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Mentoring and Communication

Theories and Practices

Edited By Diana Trebing and Ahmet Atay

Although mentoring occupies a paramount role in higher education and is part of a faculty’s expected duties, nowadays increasingly so, it is not an area to which graduate schools pay close attention. There is no formalized training and faculty and graduate students alike are expected to know how to mentor effectively once they graduate or start a new teaching or administrative position. This book tackles two interrelated issues: the role and importance of mentoring in the communication discipline as well as critical/cultural studies and using critical communication to illuminate the ways in which students and junior faculty among others are mentored in higher education. The authors of these chapters present a position or an issue in regards to mentoring students and faculty or the lack of it in higher education. Their goal is to generate a scholarly discussion by utilizing qualitative and narrative-based research approaches and critical and cultural perspectives to promote awareness about the importance of mentoring. Additionally, the authors highlight some of the important issues in mentoring as a form of critical communication pedagogy and present some guidelines, ideas, and examples to mentor more effectively. This edited book will be helpful for various audiences. First, it will provide guidance for graduate students, junior and senior faculty members who are asked to mentor others at various stages of their academic careers. Second, it will help students and faculty who are currently trying to identify and work with mentors. And third, it gives ideas on what to do and not to do in successful mentor-mentee relationships.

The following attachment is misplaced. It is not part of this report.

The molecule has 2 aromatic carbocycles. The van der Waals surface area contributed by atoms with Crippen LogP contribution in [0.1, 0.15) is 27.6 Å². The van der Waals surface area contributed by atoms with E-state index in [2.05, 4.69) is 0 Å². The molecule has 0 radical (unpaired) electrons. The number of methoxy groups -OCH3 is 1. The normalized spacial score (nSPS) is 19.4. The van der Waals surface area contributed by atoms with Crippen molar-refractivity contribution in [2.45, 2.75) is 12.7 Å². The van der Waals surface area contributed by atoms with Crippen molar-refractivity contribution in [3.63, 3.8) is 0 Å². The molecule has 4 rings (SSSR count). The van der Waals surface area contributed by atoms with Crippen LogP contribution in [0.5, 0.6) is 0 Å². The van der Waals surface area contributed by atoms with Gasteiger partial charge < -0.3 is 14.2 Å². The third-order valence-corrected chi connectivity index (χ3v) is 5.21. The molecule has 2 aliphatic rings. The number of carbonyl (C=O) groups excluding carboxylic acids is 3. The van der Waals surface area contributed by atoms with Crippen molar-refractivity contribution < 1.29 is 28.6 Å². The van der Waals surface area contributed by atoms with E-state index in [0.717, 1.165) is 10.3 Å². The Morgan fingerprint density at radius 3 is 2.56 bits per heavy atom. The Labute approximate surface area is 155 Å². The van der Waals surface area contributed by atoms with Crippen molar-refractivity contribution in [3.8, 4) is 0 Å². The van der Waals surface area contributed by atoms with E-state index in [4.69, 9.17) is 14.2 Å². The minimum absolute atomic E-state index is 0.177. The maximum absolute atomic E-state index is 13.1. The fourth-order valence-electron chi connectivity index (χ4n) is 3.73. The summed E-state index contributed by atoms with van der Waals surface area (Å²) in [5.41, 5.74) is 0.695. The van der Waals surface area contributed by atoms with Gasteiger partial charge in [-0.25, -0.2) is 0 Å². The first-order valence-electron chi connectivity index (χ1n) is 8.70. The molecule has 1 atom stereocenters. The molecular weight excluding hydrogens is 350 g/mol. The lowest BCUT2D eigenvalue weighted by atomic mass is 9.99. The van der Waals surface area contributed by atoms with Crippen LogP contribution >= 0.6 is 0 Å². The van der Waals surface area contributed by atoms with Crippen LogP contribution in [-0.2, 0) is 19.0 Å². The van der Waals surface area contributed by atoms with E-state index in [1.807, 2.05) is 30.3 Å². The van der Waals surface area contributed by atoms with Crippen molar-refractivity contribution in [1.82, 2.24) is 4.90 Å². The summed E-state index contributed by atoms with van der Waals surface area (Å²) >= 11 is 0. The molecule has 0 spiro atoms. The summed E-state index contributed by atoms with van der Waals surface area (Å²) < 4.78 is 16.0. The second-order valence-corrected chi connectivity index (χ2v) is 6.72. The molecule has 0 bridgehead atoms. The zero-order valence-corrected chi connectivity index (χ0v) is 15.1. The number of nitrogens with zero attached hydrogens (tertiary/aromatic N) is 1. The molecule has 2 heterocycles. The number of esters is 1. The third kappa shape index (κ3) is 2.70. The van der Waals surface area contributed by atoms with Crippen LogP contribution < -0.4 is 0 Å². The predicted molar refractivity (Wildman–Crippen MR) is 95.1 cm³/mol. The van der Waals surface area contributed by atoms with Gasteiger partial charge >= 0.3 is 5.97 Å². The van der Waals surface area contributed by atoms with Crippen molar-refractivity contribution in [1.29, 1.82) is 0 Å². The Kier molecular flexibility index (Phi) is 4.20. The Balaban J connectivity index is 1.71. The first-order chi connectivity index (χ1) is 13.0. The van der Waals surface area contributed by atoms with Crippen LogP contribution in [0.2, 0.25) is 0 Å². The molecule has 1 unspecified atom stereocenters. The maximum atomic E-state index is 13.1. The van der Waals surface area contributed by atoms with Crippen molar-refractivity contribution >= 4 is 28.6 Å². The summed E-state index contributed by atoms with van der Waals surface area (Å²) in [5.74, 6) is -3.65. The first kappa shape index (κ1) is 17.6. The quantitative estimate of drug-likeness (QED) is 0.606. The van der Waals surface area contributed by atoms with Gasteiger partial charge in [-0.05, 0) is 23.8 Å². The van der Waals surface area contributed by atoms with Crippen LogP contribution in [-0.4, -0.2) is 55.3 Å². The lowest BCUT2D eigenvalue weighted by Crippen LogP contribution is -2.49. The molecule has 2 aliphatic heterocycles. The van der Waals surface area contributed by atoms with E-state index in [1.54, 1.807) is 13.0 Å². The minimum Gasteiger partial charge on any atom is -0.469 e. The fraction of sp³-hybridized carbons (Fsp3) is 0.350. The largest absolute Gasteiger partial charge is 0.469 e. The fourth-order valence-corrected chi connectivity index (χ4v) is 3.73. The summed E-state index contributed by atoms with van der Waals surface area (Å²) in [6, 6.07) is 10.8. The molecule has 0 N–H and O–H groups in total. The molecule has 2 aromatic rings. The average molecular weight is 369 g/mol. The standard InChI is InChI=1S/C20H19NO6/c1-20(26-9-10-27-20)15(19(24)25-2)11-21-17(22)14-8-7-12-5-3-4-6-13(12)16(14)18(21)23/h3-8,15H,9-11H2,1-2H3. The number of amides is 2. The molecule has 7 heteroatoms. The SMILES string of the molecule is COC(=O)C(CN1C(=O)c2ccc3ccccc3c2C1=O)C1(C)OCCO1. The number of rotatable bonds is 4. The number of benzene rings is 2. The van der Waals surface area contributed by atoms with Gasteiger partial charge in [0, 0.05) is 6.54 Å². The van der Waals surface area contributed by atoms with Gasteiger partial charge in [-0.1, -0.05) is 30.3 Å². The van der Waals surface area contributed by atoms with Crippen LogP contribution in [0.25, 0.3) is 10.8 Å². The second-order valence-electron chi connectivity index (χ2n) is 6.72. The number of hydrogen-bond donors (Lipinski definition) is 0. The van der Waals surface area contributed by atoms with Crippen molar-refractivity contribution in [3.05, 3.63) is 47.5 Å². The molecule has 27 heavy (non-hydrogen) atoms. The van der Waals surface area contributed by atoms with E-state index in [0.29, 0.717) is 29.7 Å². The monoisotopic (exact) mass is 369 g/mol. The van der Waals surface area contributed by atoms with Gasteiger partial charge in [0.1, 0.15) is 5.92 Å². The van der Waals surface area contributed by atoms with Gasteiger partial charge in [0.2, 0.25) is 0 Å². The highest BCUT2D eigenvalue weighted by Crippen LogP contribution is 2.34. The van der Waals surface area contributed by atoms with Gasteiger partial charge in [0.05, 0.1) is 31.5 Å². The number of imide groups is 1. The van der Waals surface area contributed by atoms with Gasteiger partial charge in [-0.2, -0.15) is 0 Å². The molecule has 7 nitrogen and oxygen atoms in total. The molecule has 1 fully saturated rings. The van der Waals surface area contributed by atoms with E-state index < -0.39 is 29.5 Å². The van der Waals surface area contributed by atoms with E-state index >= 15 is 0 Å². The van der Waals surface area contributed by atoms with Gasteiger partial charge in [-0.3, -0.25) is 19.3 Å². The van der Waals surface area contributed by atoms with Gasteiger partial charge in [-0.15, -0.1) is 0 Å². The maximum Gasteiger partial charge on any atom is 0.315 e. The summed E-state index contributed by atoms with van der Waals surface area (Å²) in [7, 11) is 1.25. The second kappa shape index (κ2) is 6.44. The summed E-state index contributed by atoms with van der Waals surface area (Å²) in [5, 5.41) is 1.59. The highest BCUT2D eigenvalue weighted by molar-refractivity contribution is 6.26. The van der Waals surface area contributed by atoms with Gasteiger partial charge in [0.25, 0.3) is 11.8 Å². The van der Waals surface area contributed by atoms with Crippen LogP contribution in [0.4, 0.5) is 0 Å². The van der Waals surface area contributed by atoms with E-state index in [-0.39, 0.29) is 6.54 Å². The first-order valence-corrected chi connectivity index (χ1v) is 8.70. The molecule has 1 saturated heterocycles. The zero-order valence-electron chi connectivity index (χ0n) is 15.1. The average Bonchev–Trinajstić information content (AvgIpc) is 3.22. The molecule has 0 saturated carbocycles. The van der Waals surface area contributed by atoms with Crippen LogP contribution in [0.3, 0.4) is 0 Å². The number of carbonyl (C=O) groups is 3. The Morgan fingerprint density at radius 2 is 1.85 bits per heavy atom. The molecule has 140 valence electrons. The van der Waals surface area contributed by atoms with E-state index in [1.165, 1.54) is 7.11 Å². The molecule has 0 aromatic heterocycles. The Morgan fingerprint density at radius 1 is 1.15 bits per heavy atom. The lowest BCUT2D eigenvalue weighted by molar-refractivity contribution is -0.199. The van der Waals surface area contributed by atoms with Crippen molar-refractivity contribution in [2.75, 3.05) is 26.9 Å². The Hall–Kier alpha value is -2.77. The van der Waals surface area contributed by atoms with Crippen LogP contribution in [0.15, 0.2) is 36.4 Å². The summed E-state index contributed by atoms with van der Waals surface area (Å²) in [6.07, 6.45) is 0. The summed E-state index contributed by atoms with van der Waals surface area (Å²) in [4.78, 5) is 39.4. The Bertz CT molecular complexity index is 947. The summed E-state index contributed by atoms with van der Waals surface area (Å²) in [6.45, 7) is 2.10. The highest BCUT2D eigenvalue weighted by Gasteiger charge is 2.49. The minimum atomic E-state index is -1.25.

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Introduction: Theoretical Approaches to Mentoring

Extract



Ahmet Atay and Diana Trebing

Over the years, as the editors of this book, we had several deep and meaningful conversations about mentoring. Since we both graduated from the same doctoral program, our conversations allowed us to remember mentoring that we received, mentoring that we wish we had, and types of mentoring that we did not want to have. These ongoing conversations not only allowed us to reflect on mentoring as an act and as a relationship, but they also enabled us to co-construct a narrative that helped us to become more effective, mindful, advocate-centered, and culturally attuned mentors. We are not perfect mentors by any means, but we are willing to have these much-needed conversations and discussions about mentors and mentoring, and more importantly, who is doing mentoring, who is being mentored, and who is left behind. These conversations are the premise of this book. The joys and frustrations related to these discussions led us to organize panels at regional and national conferences, and also pushed us to take leadership and mentoring roles to mentor others, including undergraduate and graduate students, and junior faculty within and outside of our immediate contexts. We believe that mentoring plays a crucial role in academic settings for undergraduate and graduate students as well as junior and mid-career faculty. This book embodies these commitments.

Although we carried out informal conversations about how much we were or were not mentored, together we also had conversations about the ways in...

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